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The Sunday Papers

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Some required reading for the week, late on a hot, lazy June Sunday, chilled lemonade in hand in the hammock, still quivering from the non-news of the Sunday morning talk shows (Rumsfeld's shocking "We're in Vietnam" admission on MTP aside):

The Trickster finds a link between King John and the Supreme Court's already notorious eminent domain ruling in the case of of Suzette Kello et al. vs. the city of New London, CT, in which the court ruled 5-4 that a municipality can take title of private property by 'eminent domain in order to transfer that property to another private owner under the banner of economic development.' Tragedy for the remaining semi-liberal judges.

Lance Mannion doesn't recognize the New York of his salad days anymore, back when his fondest hope was to become a "real" New York writer. Take Gotham out of the equation and he got his wish. Boy can write.

The always vicious Steve Gilliard unmans a Freeper trackback artist who dared to take him on in his New Yorker bile-risen blasting of scam artist and homefront apologist Karl Rove (still employed by our President after disgracing his nation in so public a manner). Blast off, hate-mongers!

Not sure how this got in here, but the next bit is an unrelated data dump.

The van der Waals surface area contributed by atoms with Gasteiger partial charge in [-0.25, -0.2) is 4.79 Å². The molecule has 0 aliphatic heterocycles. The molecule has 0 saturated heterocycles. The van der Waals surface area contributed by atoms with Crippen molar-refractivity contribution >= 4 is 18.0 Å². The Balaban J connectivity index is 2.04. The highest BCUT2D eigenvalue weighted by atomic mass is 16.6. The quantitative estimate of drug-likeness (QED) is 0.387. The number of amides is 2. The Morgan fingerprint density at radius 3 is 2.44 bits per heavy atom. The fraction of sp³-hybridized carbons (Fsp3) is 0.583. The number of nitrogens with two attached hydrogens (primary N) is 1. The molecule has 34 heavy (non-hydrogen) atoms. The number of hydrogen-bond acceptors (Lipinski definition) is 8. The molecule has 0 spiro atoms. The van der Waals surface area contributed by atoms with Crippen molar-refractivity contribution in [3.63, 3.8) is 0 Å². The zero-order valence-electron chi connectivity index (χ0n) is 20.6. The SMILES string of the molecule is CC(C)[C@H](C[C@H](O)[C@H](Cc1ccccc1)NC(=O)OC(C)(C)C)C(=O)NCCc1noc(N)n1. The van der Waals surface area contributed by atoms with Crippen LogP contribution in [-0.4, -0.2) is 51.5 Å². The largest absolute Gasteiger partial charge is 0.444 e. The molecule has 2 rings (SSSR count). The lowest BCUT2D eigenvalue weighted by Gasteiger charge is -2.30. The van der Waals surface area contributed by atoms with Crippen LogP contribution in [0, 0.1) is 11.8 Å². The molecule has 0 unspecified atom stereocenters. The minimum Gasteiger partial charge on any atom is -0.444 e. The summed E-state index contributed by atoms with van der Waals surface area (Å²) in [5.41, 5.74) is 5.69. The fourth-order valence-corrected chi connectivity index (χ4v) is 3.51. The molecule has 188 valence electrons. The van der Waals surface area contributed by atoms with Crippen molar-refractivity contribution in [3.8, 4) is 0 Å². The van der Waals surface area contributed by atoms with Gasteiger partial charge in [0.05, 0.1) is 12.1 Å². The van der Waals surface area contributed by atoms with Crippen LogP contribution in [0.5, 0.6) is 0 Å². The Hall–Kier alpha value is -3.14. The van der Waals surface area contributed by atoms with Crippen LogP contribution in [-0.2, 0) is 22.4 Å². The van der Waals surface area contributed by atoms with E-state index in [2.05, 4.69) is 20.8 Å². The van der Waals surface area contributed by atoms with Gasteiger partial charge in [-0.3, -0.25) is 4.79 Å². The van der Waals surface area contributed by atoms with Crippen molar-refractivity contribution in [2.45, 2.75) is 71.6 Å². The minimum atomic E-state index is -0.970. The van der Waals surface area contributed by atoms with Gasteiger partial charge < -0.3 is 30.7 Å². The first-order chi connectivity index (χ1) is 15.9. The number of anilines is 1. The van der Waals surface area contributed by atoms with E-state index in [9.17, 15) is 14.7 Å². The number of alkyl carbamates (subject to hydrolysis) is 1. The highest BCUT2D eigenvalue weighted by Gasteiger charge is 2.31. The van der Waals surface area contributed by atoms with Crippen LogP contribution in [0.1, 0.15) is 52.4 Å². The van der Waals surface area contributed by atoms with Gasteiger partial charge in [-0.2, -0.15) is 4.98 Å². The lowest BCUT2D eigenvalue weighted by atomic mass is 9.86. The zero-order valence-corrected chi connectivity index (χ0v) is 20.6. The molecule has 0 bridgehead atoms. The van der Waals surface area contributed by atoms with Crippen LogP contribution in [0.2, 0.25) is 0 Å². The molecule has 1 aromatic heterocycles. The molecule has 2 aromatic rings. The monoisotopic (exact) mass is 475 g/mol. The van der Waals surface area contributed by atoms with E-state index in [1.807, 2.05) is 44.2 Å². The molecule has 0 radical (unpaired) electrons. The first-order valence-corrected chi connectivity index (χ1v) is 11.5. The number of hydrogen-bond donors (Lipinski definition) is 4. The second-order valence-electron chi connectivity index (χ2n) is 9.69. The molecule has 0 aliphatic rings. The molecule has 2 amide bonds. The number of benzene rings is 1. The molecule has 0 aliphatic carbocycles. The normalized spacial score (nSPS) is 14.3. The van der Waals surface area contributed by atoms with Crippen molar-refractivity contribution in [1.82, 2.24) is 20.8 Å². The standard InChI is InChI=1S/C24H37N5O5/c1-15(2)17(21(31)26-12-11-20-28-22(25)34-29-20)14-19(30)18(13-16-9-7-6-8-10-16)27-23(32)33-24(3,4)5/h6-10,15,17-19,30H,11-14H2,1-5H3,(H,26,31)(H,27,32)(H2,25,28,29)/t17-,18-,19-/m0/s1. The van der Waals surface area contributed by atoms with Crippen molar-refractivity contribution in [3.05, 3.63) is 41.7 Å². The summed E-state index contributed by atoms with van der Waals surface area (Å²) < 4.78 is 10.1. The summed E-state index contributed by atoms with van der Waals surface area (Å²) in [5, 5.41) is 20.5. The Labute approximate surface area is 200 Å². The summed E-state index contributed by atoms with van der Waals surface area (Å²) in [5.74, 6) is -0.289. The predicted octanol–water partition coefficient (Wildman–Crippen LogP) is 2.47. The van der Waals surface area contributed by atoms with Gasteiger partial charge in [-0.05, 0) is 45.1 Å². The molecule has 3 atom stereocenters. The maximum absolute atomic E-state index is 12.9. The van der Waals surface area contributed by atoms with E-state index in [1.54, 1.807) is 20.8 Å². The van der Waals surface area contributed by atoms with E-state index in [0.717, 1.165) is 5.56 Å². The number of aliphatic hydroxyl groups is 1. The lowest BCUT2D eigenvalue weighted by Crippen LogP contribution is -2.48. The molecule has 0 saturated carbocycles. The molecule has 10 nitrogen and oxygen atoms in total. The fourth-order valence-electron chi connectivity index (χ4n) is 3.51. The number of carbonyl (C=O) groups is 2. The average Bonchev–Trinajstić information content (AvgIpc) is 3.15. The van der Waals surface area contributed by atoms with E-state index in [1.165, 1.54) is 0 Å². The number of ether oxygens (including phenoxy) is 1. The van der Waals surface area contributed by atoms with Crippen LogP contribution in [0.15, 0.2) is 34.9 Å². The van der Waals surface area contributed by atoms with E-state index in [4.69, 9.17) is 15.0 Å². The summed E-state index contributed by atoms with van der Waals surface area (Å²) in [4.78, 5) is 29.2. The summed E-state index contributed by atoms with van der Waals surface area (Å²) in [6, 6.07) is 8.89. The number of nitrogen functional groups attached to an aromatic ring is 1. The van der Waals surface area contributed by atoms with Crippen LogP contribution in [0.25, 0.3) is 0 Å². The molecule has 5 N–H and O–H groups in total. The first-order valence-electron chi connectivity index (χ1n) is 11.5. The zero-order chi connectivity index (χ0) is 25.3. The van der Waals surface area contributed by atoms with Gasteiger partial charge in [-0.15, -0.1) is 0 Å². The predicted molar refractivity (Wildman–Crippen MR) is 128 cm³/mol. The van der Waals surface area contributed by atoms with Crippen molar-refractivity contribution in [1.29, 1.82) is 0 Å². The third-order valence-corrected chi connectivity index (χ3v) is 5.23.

For everyone who loves a dummy (besides my wife) comes Joe Gandelman's terrific tribute to master ventriloquist Paul Winchell. Joe may be the Internet's only ventriloquist blogger - it's amazing he's so proficient at both. I, for one, would love to see Karl Rove tackle a blog; then he'd be like Joe, only not as smart. In any case, Gandelman is one of my daily stops; he should be on your list too.

One should always listen to Steve Bowbrick, I find - this week, he offers some good advice from England: "Public health and private gain are not incompatible." Quite so, and Steve, who knows the ad agencies like anyone, believes the fat kid health scare will eventually be mitigated by a joint Allied operation of health care, the ad wizards, and Mickey D's. Food for, um, thought.

Fred Wilson is an A-list blogger who has no use for A-list bloggers. How cool is that? Read Fred's diatribe against lists of movers and shakers. It's a good one.